Tuesday, 25 April 2006

Best Gas Price Medicine? Build Public Transportation

Americans need to get something through their heads. The price of gas is not going to go down to $2 a gallon again. Ever. Period.

The emergence of China as a global power has and will fundamentally change our world, and we need to adjust to it. And part of that adjustment will be paying real prices for oil.

Congress is getting all in a tizzy about these gas prices, pointing their fingers this way and that. But Republicans seem to be forgetting about the enormous gift they gave the oil industry last year, an energy bill that gave huge subsidies and tax breaks to big oil. Last year the five largest oil companies, Exxon Mobil, BP, Royal Dutch Shell, Chevron Corp. and ConocoPhillips took home more than $111 billion in profits. As CNN’s John Roberts noted recently, that's greater than the GDP of 174 of the world's countries

To a large degree the US has brought this upon itself by not investing in an even rudimentary public transporation system. We are a nation obsessed with the car. So much so that in all the recent news reports asking how high gas would have to go before Americans stopped driving, noone’s thought to point out the obvious: They can’t stop driving no matter how much you charge for gas, because they have no other way to get around. Gas could go up to $20 and they’d still have to pay it.

Only nine percent of Americans use public transportation. The official statistic is that it is available to 40 percent of them, but this is counting municipal buses and other forms of transportation that are simply not adequate. So I would venture to guess the percentage of Americans who have adequate public transportation available to them is closer to 15 percent. Really the US has only three cities with adequate public transportation systems: New York, Boston and Chicago.

Compare this with Europe. Europe has an enormous train system that spreads from Portugal to the Ural Mountains in Russia, from Scandinavia to Sicily. In the US, passenger rail service (Amtrak) hobbles along with virtually empty trains and outrageous prices, and the Bush Administration wants to do away with the system altogether. Train travel has been left to crumble in this country, while in Europe it’s been fostered and revered. The innovations like the chunnel and France’s TGV, moving at an incredible 360 km/hr, have made train travel an efficient and fast way to get from one point to the other.

Why is this? It’s probably partly cultural. Europeans love their trains, Americans love their automobiles. But it’s also the result of long-running government policy. While the US government has been subsidizing oil companies to keep the price of gas low for decades, Europe has been subsidizing their public transportation and rail networks. And because we’ve ignored our rail system for so long, it would probably take at least 20 years to get it to the level of Europe. So it sits decayed, leading immense frustration for those of us in the Northeast, who are forced to take planes between cities so close, because the trains are outrageously slow and overpriced.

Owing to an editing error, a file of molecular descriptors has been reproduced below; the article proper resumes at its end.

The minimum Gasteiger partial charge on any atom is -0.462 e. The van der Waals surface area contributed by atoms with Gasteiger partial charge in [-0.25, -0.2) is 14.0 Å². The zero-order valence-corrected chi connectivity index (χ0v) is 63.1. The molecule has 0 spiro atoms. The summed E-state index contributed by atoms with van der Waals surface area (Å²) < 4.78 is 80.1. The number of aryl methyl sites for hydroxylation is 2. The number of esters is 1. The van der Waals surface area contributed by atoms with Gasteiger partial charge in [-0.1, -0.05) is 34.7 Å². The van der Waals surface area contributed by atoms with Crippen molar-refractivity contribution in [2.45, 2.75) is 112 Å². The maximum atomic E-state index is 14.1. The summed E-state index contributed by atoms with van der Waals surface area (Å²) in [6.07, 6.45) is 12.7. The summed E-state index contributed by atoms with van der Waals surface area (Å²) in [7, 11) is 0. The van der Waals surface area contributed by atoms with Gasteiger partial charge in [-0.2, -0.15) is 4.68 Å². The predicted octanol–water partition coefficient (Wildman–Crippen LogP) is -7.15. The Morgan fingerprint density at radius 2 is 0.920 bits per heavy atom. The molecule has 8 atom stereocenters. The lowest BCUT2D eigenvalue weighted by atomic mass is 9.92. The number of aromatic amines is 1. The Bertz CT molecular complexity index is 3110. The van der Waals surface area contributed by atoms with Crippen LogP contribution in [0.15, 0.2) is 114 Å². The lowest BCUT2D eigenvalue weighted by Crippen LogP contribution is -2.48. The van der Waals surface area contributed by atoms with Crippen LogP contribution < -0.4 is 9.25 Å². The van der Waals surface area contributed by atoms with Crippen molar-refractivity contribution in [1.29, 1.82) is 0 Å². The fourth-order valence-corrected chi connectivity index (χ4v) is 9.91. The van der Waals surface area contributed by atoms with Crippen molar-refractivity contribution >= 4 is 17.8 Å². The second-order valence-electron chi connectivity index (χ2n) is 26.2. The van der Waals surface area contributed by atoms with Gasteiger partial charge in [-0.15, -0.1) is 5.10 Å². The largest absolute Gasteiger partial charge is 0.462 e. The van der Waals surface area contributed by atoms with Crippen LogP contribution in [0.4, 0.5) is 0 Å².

In terms of public transport within cities we fare even worse. Only New York has a comprehensive train subway system that even compares to the standard for most large European cities. And why is the number of European public transport users so drastically higher than in the US? Their gas prices are, and have been, outrageous (at least by our standards). In many European countries gas is around $6.00 per gallon. Why aren’t they outraged? Because that’s the way it’s always been. Petrol is expensive. We just didn’t realize it because our country has manipulated the market for so long.

But now with the emergence of China as a global superpower and the exploding need for fuel that is accompanying that, our monopoly on world oil is over. People need to get used to the fact that gas will be $3.00 a gallon, possibly more, from hereon out. It’s not the oil companies fault. They, for the most part, do not set the price.

But when the gas becomes more expensive than we can afford, when Americans will begin to have to drastically alter their lifestyles because of their reliance on driving, they will have no one to blame but themselves. We’ve put ourselves in this situation by worshiping the automobile and neglecting transportation. Soon, driving may become something the poor can no longer afford, and then how will we get them to their jobs? I think it’s a disaster waiting to happen, and the best thing the government can do is skip all this ridiculous posturing against oil companies and foreign oil producers and start solving the problem now, by developing a real, comprehensive system of public transportation.

No comments: